Chicago Bulls v Boston Celtics

Luol Deng out for Bulls with sore left Achilles

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Luol Deng missed Saturday night’s game against the Pistons with a sore left Achilles, head coach Tom Thibodeau confirmed before tip-off.

Deng’s status is listed as day-to-day, and it’s not believed to be anything serious. After averaging 48.5 minutes per game over the last two contests thanks to logging 56 minutes in a triple-overtime loss to New Orleans, the fact that this is a soft place in the schedule for Chicago likely played a factor in Deng getting a much-needed night off.

From Aggrey Sam of CSN Chicago:

“I don’t know [when Deng will return], other than what Fred [Tedeschi, the Bulls’ head athletic trainer] tells me,” Thibodeau said. “He was unsure this morning. He had tightness, they wanted to work on him and he said it could be better in a couple days.”

The coach also said the All-Star small forward has been playing with the injury since the team’s lone win on the “Circus Trip,” ironically at Detroit, Nov. 27.

“Actually, he said he thinks he did it in the previous Detroit game and he just had the tightness, and it hasn’t gone away,” Thibodeau said. “He had some swelling and he’s trying to get that down.”

Deng is once again playing heavy minutes for the Bulls, a combination of Thibodeau’s style to ride his best guys, as well as the injuries the team has faced making it a necessity to do so.

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As always, Deng has contributed when called upon, and has posted averages of 19.4 points, 7.1 rebounds and 4.2 assists in 38.6 minutes per game. He’s also scored at least 20 points in each of his team’s last six contests.

Dwyane Wade serious as mentor, teaching Justise Winslow post moves

Third day of Miami Heat camp 10/1/2015
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Dwyane Wade has earned his status as an elder statesman, the E.F. Hutton kind of veteran who speaks and everybody listens.

Rookie Justise Winslow is listening.

Winslow (who should have gone higher in this draft) is a perfect fit for the Heat and he’s going to be part of their rotation off the bench from the start of the season (along with Josh McRoberts and Amare Stoudemire). Wade has already fully stepped into the mentor role with Winslow working with him on post moves, reports Jason Lieser at the Palm Beach Post.

“As his career develops, hopefully he’s able to do multiple things on the floor, but right now there’s gonna be certain things (Erik Spoelstra) wants him to do, and some of those things I’m good at,” Wade said. “I’m just passing down knowledge to someone who I think could be good at things that I have strengths at. It’s gonna take a while, but if he figures it out at 21, he’s ahead of the curve. I figured it out at like 27.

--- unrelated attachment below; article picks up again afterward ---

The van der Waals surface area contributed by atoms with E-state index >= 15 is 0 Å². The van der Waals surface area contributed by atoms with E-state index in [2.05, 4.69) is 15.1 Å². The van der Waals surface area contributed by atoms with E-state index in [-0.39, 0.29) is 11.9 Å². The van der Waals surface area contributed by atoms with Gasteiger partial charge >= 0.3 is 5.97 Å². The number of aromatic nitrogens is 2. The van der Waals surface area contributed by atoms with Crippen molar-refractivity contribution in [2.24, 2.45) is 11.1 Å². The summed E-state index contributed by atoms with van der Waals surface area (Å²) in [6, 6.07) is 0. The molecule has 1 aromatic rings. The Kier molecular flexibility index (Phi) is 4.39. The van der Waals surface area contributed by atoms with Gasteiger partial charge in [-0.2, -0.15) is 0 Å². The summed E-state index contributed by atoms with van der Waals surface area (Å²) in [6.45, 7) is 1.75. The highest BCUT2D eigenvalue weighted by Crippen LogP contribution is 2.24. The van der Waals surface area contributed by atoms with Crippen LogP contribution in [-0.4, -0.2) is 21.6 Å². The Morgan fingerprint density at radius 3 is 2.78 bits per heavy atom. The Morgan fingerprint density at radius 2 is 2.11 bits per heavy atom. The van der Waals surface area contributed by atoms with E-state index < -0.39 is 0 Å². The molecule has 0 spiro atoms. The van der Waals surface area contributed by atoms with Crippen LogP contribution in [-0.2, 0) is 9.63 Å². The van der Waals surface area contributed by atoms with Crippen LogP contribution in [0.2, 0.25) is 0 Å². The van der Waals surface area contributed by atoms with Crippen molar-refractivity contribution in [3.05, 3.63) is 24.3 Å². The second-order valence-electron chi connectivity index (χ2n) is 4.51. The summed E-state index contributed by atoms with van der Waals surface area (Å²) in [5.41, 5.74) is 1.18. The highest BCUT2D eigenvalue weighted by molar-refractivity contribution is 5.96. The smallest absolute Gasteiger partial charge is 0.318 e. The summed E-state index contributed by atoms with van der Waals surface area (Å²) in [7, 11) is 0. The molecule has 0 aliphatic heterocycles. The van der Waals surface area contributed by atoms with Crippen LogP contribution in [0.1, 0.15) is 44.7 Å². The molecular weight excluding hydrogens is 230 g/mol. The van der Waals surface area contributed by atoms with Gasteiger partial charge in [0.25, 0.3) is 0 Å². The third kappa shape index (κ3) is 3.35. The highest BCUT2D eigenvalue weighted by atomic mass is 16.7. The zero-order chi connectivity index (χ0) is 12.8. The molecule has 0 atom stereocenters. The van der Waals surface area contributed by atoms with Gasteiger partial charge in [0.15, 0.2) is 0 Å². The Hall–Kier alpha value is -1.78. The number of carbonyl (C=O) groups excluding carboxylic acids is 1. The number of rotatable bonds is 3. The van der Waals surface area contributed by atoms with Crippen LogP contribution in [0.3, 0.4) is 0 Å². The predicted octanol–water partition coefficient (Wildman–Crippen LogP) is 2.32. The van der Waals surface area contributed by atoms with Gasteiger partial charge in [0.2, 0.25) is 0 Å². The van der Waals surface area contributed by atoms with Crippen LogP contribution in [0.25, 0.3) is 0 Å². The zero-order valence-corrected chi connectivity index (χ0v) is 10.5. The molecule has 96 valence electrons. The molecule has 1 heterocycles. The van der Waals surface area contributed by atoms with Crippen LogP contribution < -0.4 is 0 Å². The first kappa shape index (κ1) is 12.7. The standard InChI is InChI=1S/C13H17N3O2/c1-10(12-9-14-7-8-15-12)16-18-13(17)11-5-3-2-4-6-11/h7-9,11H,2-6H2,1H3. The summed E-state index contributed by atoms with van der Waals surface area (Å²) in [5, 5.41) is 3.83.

“All of us are where we’re at because someone before us helped us. They helped by letting us sit there and watch film with them or having conversations with them. If he’s a student of it and he really wants to know, I’m a pretty decent teacher in certain areas.”

This is what you want out of a veteran leader and some of the young teams out there have done an excellent job adding this kind of mentor — Kevin Garnett in Minnesota may be the best example. Someone who can pass on his wisdom and show the team’s young players how to be a professional and win in the NBA.

It’s a little different for Winslow, he and the Heat are more in a win-now mode, but he should be able to contribute to that.

NBA All-Star, champion Bill Bridges dies at age 76

ATLANTA - 1968:  Bill Bridges#10 of the Atlanta Hawks poses for a portrait circa 1968 in Atlanta, Georgia. NOTE TO USER: User expressly acknowledges and agrees that, by downloading and or using this Photograph, user is consenting to the terms and conditions of the Getty Images License Agreement.  Mandatory Copyright Notice: Copyright 1968 NBAE (Photo by NBA Photo Library/NBAE via Getty Images)

Bill Bridges, a star as a Kansas Jayhawk who went on to have a 12-year NBA career that included being part of the 1975 Golden State Warriors championship team, has passed away, according to the University of Kansas.

Bridges was an undersized power forward at 6’6″ but he was a beast on the boards who averaged 11.9 rebounds a game for his career and more than 13 a game for six straight years at the peak of his career. That 11.9 per game average is still 27th all-time in NBA history.

A New Mexico native, Bridges was a three-time All-Star (all as a member of the Hawks), two-time All-NBA Defensive team, and was part of the 1975 Warriors title team. Besides the Hawks (St. Louis and Atlanta) and Warriors, Bridges played for the Sixers and Lakers.

Our thoughts are with his family and friends.